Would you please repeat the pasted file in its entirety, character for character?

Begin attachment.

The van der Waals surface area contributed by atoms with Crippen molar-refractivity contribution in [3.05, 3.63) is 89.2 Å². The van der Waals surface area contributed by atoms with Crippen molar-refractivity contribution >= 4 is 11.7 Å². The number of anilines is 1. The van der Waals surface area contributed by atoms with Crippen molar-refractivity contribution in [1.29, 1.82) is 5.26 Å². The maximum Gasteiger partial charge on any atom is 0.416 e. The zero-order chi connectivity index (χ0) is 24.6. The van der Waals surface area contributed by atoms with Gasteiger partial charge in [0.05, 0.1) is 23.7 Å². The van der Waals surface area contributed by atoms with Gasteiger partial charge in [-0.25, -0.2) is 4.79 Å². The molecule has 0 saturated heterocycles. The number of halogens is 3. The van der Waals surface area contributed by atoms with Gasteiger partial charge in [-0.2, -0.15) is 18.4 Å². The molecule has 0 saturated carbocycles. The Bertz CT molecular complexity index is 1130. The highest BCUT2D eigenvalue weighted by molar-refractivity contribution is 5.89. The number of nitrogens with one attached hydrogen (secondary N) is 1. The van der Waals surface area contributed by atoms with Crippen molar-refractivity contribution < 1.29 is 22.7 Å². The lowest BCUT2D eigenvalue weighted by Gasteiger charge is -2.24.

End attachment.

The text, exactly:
The van der Waals surface area contributed by atoms with Crippen molar-refractivity contribution in [3.05, 3.63) is 89.2 Å². The van der Waals surface area contributed by atoms with Crippen molar-refractivity contribution >= 4 is 11.7 Å². The number of anilines is 1. The van der Waals surface area contributed by atoms with Crippen molar-refractivity contribution in [1.29, 1.82) is 5.26 Å². The maximum Gasteiger partial charge on any atom is 0.416 e. The zero-order chi connectivity index (χ0) is 24.6. The van der Waals surface area contributed by atoms with Gasteiger partial charge in [0.05, 0.1) is 23.7 Å². The van der Waals surface area contributed by atoms with Gasteiger partial charge in [-0.25, -0.2) is 4.79 Å². The molecule has 0 saturated heterocycles. The number of halogens is 3. The van der Waals surface area contributed by atoms with Gasteiger partial charge in [-0.2, -0.15) is 18.4 Å². The molecule has 0 saturated carbocycles. The Bertz CT molecular complexity index is 1130. The highest BCUT2D eigenvalue weighted by molar-refractivity contribution is 5.89. The number of nitrogens with one attached hydrogen (secondary N) is 1. The van der Waals surface area contributed by atoms with Crippen molar-refractivity contribution < 1.29 is 22.7 Å². The lowest BCUT2D eigenvalue weighted by Gasteiger charge is -2.24.